The findings presented can be considered from the perspectives of writer resources, audience design and identity work. University education gave writers linguistic resources, most notably Latin, but also very often familiarity with contemporary European languages, particularly the lingua franca of the European upper classes, French. People with a university education could end up in all four of our occupational groups. Similarly, Cultured authors would have come into contact with Europe-wide cultural phenomena, and gained some competence in the most important languages in their field. French was the language of the high culture, but in music Italian was significant from the eighteenth century onwards, and even a cursory familiarity with Classical sources would have provided some familiarity with the shared European legacy of Greek and Roman authors.

Audience design has been established as one of the important influences in multilingual practices (see e.g. Nurmi & Pahta 2010). Writers are to some extent aware of their audience, and suit their writing to the intended readers. This may to a certain degree explain the difference between Non-fiction and Fiction and Drama. Fiction and Drama are more likely aimed at a very wide readership, including audience members with only a basic education. This is even more accurate in the nineteenth century, when popular fiction started increasing. While Non-fiction in the corpus represents a wide variety of topics, much of it is aimed at a somewhat expert audience – or is describing foreign countries near or far. In the case of Cultured authors, their audience expectations may have been different from other writers. Unlike Professional Writers, who typically wrote for a large audience, Cultured authors may well have expected their readers to resemble the authors in their linguistic profile. While the model used does take exceptional authors into account, it should be noted that some of the largest corpus files were produced by three Cultured authors, Edward Gibbon, Samuel Richardson and Horace Walpole. Richardson’s works are Fiction, but the other two are found in Non-fiction. Particularly Gibbon’s Decline and Fall of the Roman Empire is riddled with foreign-language passages in a wide variety of languages, but also Walpole’s letters are rich in French and Latin elements.

As to identity work, the connection to university education seems fairly obvious. Educated people may well have expressed their identity as members of the educated elite (consciously or not) by inserting Latin passages in their writings. Similarly Cultured writers may have valued their own familiarity with foreign languages associated with cultural endeavours, and their ease of dropping French and Latin phrases into texts may have been a vital element of their identity as writers, a way of showing their own place in the elite of the Cultured, even if not in the financial or even in all cases the educated elite of the time.

6. Conclusion

The results of our study show that for most of the social and textual variables analysed a connection to multilingual practices could not be established. The role of the three Supergenres could be noted, and Non-fiction seems to include more switched passages than Fiction or Drama. This could be linked to audience design, as the readers of fiction can be seen as a more heterogeneous group with regard to their language skills than those of the non-fiction texts included in our data. In line with earlier findings (e.g. Nurmi & Pahta 2011, Pahta & Nurmi 2009), university education proved significant, particularly in connection with the use of Latin. This reflects the unequal access to education during the eighteenth and nineteenth centuries, where particularly knowledge of Latin was limited to the highly educated. Finally, the ways in which the group of writers we named Cultured display their knowledge of foreign languages in their texts may well be related to their identity work as members of the cultural elite of the time. Variables such as the author’s gender and age, on the other hand, did not prove significant in our study.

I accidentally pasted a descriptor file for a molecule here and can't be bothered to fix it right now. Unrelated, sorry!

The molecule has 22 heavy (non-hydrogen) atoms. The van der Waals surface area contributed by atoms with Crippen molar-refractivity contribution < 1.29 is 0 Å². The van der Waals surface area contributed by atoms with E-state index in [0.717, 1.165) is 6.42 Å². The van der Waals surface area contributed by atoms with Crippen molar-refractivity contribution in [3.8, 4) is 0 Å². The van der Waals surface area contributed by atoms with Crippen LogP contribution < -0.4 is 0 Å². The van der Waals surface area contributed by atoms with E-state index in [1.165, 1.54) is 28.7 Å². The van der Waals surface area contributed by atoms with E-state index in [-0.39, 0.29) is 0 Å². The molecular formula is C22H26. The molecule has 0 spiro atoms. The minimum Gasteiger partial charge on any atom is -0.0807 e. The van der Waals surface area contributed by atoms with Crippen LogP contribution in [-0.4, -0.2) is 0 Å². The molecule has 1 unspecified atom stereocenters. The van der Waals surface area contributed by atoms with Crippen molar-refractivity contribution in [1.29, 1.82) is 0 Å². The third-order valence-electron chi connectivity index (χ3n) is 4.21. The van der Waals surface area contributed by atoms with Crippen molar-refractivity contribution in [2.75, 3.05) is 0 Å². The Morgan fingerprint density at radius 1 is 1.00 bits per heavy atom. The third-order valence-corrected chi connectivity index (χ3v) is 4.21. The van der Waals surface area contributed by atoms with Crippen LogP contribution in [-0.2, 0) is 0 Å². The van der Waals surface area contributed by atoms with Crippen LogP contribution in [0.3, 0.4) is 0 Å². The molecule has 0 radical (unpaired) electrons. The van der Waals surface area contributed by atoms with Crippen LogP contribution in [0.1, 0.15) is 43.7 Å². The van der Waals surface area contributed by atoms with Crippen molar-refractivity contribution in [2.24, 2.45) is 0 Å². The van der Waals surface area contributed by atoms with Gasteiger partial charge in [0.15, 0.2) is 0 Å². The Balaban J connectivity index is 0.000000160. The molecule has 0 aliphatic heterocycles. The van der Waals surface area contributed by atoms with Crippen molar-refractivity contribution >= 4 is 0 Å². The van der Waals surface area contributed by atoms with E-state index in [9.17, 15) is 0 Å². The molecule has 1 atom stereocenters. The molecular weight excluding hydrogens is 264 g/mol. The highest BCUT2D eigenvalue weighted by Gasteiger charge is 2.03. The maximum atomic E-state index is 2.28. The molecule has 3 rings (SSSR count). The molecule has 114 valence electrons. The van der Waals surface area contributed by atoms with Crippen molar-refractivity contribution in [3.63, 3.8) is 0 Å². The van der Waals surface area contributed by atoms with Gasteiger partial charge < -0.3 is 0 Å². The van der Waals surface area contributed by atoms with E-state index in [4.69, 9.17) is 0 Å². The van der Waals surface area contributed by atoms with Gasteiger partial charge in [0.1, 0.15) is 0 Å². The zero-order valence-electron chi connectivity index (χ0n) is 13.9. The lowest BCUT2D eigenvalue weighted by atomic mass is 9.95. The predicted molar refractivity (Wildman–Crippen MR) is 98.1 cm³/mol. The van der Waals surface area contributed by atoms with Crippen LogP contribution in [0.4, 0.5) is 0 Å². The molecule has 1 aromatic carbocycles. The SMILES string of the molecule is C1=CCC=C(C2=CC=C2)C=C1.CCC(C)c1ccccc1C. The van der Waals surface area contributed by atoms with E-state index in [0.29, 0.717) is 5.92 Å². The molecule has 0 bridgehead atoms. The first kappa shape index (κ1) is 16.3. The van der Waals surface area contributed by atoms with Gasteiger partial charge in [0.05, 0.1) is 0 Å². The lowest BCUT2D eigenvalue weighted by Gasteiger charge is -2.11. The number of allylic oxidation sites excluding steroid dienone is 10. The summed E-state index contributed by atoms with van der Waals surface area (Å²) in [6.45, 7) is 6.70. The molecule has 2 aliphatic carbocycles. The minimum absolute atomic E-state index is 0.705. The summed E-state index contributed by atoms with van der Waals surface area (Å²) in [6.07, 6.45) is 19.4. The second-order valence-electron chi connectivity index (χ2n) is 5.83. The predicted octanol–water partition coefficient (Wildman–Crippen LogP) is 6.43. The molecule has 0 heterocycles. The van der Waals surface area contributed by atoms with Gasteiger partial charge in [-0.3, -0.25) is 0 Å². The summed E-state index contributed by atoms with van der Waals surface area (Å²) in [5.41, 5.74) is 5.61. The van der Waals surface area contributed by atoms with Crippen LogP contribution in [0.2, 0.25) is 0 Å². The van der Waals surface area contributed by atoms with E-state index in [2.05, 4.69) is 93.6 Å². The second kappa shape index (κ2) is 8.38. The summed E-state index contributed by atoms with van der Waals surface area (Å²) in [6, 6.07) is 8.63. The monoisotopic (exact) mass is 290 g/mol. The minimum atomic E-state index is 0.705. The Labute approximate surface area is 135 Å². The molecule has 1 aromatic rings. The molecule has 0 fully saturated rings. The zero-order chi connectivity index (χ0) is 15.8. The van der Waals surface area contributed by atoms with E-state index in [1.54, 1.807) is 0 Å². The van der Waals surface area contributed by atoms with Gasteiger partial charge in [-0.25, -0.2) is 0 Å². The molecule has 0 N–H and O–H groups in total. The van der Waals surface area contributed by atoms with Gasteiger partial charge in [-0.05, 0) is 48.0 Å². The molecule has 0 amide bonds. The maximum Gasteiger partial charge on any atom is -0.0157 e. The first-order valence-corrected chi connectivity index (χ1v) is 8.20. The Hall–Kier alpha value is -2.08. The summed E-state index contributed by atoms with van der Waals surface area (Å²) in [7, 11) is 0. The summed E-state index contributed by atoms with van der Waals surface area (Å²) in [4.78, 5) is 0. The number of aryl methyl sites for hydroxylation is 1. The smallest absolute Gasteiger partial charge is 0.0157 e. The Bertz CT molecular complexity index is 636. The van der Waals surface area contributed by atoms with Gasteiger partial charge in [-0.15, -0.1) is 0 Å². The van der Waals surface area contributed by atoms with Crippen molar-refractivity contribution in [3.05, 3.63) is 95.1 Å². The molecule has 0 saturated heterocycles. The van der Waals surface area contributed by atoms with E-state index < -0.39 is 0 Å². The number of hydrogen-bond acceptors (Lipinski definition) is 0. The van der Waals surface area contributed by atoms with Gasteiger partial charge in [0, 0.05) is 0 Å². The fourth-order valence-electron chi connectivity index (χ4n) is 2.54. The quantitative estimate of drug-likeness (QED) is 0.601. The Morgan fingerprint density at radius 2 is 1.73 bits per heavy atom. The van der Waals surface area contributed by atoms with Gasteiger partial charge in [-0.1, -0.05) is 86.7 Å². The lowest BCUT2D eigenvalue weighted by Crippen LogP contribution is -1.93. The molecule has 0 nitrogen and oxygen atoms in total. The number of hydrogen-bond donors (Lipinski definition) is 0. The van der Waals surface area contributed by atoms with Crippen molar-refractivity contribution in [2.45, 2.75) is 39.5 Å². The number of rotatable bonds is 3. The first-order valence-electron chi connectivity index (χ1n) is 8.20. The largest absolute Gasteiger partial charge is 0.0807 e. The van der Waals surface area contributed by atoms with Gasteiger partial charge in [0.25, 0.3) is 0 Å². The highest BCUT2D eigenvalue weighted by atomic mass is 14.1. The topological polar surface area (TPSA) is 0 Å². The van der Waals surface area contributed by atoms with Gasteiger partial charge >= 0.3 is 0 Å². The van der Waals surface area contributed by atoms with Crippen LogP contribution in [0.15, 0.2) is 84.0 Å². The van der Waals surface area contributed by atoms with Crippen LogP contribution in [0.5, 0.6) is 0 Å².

The results obtained through the application of decision trees to our data do not differ greatly from those gained through monofactorial analysis in Nurmi et al. (forthcoming). It would seem that for this type of data, either method can be regarded as reliable. There are, however, benefits in testing data with more than one approach. The methodological objective of this article was to argue that decision trees, or recursive partitioning models, are a valuable but under-used method for analysing multivariate linguistic data, but our results also indicate that the methods would most likely be more useful with larger datasets than what we had at our disposal here. While we do not suggest that recursive partitioning is a replacement for regression or mixed-effect modelling in all situations, we do argue that decision trees can offer a more intuitive and accessible way to understand complex data.


[1] The research discussed in this paper is a part of the Multilingual Practices in the History of Written English project (258434) funded by the Academy of Finland. The research reported here benefited from the work of junior researchers Anna Petäjäniemi, Jukka Tuominen and Veera Saarimäki. [Go back up]